Wednesday, May 16, 2012

The Undead

Part of my job on weekends is to edit or type up the obituaries that funeral homes send in. Normally, during the week, our classified department handles them, but since they're not in on weekends, that falls to me.
It is easily one of the parts of the job I enjoy the least. Checking grammar doesn't really carry the excitement that running out to a building fire or a shooting has, but it's as necessary to the newspaper as both of those.
 Maybe it's that exciting for this guy.
An editor once told me what makes a newspaper the paper of record in an area is where the obituaries get sent. So, I guess I have to do my part.
Something I always think of when I read obituaries is how the person I'm reading about must have had at least one aspect of them that was interesting. Unfortunately, by and large, obituaries don't generally convey that.
There are several that have. One talked about a guy that enjoyed Italian music, played the accordion and was president of his horseshoe club or something. But that was just a few lines.
In another, I found out a local man had graduated from the University of Wisconsin like me. As such, while I wrote through his, I played our shared alma mater, "Varsity." I liked to think he would have appreciated that.
But those are just a few instances.
I understand the importance of obituaries, too. They can help remind people of each other, aid in maybe tracing family trees. 
But reading through a survivor's list is hardly a page-turner.
Not too long ago, I resolved to write my own obituary. I wanted to make it something people would want to read.
Though, I guess writing something just to get it read can be something of a sin.
After all, the quote beneath my senior picture in my high school yearbook wasn't some 311 song lyric or a Dr. Seuss passage like half of everyone else.
Instead, it read, "If you're reading this in 100 years, we're all dead." 
That was probably my most widely read work.
In any case, last Sunday, there weren't very many obituaries. Some days they come in waves, some they come in trickles.
The latter day is doubly for rejoicing, as I don't have many to edit and people are generally still alive in the world.
So Sunday was a rejoice-ful day and, as such, with some time on my hands, I decided that I might as well write my own obituary because, well, you never know what could happen.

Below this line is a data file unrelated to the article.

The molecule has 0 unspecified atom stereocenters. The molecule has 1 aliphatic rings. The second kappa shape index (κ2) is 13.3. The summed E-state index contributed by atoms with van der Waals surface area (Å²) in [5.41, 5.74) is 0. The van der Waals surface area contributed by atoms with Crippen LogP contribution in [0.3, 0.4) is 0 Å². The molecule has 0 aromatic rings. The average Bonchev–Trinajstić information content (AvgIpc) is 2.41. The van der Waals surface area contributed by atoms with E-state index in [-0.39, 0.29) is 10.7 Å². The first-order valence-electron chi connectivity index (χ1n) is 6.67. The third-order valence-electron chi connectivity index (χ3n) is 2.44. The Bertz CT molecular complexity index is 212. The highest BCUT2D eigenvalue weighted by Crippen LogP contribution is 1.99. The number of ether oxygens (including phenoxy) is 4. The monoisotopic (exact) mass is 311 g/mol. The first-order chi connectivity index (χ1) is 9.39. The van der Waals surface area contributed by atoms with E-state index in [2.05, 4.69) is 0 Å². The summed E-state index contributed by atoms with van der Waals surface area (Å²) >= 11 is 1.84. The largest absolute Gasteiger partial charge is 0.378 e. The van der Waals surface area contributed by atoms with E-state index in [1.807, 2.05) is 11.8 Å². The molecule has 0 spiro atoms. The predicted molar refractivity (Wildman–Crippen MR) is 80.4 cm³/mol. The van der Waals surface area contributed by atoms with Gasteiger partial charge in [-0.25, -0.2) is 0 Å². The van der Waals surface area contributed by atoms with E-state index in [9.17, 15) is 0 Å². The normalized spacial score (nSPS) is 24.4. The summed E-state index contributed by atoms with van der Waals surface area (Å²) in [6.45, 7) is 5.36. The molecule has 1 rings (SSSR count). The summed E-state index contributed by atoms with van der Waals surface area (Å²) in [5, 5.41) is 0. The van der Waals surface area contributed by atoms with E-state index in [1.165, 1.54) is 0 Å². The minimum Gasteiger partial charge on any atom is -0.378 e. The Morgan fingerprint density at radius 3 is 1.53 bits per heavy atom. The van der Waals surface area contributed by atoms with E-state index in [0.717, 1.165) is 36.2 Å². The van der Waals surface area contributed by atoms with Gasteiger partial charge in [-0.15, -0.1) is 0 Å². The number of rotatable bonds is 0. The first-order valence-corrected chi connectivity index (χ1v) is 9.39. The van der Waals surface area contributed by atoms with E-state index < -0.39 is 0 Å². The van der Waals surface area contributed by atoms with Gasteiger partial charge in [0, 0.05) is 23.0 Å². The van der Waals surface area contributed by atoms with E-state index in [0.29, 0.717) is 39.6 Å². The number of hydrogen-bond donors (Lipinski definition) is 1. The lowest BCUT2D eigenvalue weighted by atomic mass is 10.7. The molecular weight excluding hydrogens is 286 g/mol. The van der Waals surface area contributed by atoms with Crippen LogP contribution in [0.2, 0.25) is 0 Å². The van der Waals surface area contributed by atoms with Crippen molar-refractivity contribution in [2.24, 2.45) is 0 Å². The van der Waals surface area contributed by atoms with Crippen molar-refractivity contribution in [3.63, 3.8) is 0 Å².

You never know.
 So here it is. Make sure this goes into the paper. Feel free to email my editor and give her a piece of your mind if it doesn't.
 Francis M. Otto,  of West Chester
Francis Michael Otto, (insert age), of West Chester, died suddenly and heroically (insert date). He leaves behind no spouse but several booty calls.
Frank, as he was known by friends, was a joy to everyone he was around and had few to no enemies (though some sources are probably not mourning very much).
He attended the University of Wisconsin-Madison where he was a close, personal friend of Bucky Badger and talked to Bo Ryan that one time.
He was predeceased by Brothers Bar and Grill on Lake Street in Madison.
Cut down in the prime of his life, he surely would have gone on to win several Keystone Press Awards, two to three Pulitzer Prizes and at least a walk-on role in the next Muppet movie.
Those that knew him described him as handsome, attractive, becoming, admirable, and suave.
Those that didn’t know him described him similarly.
His funeral will be held at sunset, when his body will be pushed out into the murky, smelly Schuylkill in a flaming canoe. He will be wearing the sweat-stained, dirty Sox cap his Mom hated so very much.
He also requested that Explosion in the Sky’s entire album, “The World is Not a Cold Dead Place” be played while stories of his mighty life are recounted.
Additionally, all of the women he slept with are asked to be in attendance.
Anyone else can come, too, I guess, if they really want.
In lieu of flowers, contributions can be made to Frank’s favorite charity, the Help, I Was Such an Idealist and Decided to Become a Journalist and Now I’m Poor Foundation. The collection point is Frank’s old desk at 24 N. Hanover St, Pottstown, Pa.
Funeral arrangements are being handled by whoever wants to get rid of a canoe.
 The world mourns

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